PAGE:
More than 1,000 Jews were smuggled into Sweden by the resistance.

The Dutch were no slouches either. They carried out repeated demonstrations and non-violent strikes against the deportation of Jews from the Netherlands. No other country had as may strikes and protests as the Dutch – and they faced harsh reprisals from the Nazis each time.

The Dutch had a massive underground press with over 1,100 different titles, some of which are still around and are major papers in the country. They set up underground financing and had a massive social services network that provided financial, medical and other support to the Dutch people.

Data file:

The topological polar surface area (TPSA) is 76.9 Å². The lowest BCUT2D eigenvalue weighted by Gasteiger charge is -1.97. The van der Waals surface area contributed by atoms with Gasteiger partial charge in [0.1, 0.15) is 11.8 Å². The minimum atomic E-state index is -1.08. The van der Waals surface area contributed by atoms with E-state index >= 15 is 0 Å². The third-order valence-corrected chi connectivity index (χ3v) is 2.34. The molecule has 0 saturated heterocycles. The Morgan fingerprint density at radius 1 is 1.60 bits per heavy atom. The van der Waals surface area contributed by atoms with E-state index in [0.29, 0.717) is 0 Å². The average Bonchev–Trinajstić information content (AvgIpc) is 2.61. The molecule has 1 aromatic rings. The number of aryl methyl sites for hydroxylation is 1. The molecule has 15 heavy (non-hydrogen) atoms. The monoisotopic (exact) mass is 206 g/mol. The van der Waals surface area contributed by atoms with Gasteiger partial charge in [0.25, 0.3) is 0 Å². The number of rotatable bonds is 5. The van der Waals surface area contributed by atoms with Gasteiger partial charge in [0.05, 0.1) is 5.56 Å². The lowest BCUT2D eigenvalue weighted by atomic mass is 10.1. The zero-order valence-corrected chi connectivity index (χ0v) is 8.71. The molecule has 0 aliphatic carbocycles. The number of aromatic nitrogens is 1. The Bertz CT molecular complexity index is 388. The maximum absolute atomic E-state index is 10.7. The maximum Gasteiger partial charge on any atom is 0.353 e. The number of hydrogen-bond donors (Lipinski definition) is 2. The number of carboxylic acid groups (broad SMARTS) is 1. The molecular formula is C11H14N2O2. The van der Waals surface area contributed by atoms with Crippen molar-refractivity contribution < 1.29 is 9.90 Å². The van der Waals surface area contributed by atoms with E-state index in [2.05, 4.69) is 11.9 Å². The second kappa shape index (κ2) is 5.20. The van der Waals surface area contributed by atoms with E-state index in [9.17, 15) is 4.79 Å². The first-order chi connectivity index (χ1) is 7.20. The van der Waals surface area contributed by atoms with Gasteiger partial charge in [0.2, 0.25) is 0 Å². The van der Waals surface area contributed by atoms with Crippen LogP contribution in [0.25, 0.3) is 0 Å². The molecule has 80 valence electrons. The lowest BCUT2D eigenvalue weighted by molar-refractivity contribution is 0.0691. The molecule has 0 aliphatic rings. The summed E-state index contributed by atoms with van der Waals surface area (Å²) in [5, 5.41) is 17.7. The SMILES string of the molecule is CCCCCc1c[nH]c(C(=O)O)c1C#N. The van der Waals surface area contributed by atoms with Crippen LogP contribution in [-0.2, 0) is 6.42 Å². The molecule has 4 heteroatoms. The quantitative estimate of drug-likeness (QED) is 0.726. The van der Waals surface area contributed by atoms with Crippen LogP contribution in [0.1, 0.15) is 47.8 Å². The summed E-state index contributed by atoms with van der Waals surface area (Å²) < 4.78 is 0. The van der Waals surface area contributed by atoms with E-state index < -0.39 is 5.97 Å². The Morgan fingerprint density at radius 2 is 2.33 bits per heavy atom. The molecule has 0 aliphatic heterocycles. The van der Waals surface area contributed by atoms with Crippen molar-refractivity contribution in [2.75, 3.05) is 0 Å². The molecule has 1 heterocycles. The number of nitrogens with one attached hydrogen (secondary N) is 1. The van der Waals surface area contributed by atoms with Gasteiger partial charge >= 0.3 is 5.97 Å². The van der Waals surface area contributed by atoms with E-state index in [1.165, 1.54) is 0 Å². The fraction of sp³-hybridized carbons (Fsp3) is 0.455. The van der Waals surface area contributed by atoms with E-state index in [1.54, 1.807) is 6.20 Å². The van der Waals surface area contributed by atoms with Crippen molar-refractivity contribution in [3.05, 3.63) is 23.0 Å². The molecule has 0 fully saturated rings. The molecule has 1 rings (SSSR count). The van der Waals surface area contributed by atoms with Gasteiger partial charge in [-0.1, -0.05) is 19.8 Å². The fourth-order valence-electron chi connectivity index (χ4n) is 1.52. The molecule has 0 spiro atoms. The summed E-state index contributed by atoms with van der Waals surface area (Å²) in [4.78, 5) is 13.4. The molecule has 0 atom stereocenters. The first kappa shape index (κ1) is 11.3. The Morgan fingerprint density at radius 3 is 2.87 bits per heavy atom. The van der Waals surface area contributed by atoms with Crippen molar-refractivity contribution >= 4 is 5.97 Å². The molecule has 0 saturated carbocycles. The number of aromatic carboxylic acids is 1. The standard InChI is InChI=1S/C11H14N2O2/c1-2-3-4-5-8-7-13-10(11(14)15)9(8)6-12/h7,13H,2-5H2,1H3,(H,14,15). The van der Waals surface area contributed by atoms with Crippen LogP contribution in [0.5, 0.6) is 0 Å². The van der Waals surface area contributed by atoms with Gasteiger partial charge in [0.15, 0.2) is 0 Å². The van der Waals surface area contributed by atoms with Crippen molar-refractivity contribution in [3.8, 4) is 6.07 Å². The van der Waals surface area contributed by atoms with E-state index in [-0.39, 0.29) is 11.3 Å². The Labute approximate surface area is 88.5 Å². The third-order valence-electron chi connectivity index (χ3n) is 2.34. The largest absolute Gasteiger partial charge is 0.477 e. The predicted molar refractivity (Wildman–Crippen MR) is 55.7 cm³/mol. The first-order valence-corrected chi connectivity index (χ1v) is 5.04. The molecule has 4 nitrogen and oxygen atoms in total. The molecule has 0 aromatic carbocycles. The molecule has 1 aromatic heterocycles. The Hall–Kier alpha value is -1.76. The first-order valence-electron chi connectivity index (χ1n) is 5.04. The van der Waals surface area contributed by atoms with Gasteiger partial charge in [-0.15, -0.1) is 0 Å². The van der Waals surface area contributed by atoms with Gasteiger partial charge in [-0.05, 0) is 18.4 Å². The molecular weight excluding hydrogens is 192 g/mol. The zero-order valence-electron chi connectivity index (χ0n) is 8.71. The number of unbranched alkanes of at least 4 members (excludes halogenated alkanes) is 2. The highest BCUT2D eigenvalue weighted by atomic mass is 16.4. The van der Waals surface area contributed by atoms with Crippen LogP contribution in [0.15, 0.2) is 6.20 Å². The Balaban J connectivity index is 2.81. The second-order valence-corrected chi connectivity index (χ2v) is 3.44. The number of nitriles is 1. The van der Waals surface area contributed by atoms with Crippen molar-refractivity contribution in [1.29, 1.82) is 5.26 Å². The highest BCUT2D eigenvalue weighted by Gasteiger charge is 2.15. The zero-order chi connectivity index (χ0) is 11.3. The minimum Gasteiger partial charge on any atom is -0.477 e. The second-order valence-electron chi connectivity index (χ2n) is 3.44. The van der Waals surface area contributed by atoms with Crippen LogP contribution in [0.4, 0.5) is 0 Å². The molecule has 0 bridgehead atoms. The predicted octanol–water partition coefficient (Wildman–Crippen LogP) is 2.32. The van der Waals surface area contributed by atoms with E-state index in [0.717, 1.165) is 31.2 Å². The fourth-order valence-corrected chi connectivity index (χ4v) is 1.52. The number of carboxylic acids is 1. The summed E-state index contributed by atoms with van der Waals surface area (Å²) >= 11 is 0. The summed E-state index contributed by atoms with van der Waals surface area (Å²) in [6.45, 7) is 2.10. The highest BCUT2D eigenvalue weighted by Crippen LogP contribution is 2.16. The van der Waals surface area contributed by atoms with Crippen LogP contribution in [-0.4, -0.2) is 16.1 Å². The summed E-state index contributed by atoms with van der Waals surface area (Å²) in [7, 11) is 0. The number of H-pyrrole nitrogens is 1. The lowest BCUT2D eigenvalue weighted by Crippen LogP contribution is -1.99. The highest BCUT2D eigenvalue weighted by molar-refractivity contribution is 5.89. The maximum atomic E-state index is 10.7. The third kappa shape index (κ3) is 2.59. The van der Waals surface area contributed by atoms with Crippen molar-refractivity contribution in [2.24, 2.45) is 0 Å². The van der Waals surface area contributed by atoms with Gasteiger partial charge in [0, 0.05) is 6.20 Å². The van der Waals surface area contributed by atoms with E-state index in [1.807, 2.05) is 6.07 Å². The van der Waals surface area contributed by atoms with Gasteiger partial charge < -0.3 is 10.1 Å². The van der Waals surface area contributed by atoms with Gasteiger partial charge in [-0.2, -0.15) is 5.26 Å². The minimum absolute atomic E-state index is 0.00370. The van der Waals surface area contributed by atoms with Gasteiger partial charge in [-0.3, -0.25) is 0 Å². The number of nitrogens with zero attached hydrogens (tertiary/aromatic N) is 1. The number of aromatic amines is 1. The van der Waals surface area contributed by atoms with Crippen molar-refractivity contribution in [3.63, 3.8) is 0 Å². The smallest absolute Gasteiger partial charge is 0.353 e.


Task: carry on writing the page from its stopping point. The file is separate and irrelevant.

All of that is to say, they didn’t just wear safety pins and paperclips. They got to work and did what they could, under terrible conditions and at great personal risk.

I like the idea of the safety pin, because it’s meant to be temporary until you actually repair the damage.

I think donating, and setting up a recurring donation, to national non-profits is a great thing to do. The ACLU, Southern Poverty Law Center, Human Rights Campaign and others will be kept really busy for the next four years, as we can expect the Civil Rights division of the Justice Department to be gutted like it was during the Bush years or worse (probably worse). But, while you’re donating, please look for a local non-profit to donate money and time to.